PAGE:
Urban Avant-Gardes, Sociology, and Aesthetics at Play

Within the history of art, play has often surfaced as a challenge to urban values and organization, such that the current turn to playful urban experimentation finds a measure of historical correlation with staple movements such as Dada, early Surrealism, and the Situationist International. While this is well-trodden territory in many respects, what is less recognized is how these movements represent an intersection between play as a key urban principle, necessary to rethinking the city, and play as a sociological method of generating social knowledge through attention to the dynamics of sociability and experimentation.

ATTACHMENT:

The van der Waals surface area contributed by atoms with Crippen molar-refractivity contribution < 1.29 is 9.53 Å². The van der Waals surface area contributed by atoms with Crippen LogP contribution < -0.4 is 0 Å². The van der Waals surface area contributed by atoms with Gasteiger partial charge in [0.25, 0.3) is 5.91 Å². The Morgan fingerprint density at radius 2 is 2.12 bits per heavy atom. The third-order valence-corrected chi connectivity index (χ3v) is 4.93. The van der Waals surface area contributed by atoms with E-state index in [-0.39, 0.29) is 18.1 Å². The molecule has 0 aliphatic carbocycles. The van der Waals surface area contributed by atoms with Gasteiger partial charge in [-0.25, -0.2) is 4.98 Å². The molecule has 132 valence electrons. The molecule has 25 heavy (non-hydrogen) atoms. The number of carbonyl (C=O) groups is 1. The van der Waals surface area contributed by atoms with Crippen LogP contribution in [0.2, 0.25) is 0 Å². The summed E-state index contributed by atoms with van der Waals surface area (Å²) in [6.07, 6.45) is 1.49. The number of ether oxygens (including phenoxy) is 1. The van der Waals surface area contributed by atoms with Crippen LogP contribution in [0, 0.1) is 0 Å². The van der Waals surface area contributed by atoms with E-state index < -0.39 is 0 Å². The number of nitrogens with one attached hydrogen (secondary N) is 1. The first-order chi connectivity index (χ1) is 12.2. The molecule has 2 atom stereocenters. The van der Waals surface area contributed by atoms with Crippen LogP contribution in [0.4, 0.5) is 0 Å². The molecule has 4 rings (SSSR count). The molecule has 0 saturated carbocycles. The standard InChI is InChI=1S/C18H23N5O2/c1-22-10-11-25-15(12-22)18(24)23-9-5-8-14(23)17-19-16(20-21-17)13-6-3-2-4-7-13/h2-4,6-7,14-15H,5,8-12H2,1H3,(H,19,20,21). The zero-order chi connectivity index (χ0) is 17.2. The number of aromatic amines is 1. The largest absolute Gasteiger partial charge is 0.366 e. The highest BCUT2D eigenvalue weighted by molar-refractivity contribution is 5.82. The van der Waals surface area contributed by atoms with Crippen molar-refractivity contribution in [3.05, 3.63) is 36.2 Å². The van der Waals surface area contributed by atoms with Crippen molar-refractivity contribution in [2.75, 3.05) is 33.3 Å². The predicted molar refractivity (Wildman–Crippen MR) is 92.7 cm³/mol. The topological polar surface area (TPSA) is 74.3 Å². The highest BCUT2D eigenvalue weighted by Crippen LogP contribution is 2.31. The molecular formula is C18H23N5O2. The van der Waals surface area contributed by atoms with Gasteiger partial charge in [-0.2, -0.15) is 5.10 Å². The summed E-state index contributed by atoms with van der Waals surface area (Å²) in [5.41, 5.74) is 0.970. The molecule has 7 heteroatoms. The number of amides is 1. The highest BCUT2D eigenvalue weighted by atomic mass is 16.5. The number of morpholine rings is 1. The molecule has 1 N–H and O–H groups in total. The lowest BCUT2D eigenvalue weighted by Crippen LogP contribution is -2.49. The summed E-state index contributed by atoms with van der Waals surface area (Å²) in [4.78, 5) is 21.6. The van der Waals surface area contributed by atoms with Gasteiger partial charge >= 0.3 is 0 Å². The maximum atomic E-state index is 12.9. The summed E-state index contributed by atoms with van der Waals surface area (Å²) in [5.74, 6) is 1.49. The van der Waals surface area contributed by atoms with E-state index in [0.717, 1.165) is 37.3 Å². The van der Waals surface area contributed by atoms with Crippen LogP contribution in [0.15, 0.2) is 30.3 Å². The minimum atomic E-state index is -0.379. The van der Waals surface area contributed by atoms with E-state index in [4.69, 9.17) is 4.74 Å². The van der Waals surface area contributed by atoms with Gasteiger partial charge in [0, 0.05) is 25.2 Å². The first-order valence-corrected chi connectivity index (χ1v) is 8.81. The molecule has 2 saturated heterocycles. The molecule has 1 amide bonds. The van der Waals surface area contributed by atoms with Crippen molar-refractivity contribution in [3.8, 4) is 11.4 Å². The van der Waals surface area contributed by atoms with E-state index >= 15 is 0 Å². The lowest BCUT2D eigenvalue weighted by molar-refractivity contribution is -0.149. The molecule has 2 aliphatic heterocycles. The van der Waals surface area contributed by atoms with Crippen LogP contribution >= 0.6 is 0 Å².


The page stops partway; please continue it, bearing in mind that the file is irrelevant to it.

There are a series of associations that can be made between art and play as a mode of social participation and analysis. First, we can link play practices of Surrealism and the SI to key theorists of play, Roger Caillois and Johan Huizinga, respectively. Surrealism is an example of how aesthetic practices influenced a distinctive sociological theory of play. The SI represents how a novel appeal for the significance of play to culture influenced radical urban practices. The theory of play advanced in each example presents fundamental principles and characteristics, as well as dilemmas, which stem from play as a form that is both inside and outside of everyday life, one that challenges and reproduces social norms. These different perspectives point to a history of thought that appeals to play as a mode of analysis and social form, and in this sense, they help to make sense of urban experimentation in contemporary art by accentuating the contradictory dimensions of play as creativity-based urban participation.

 
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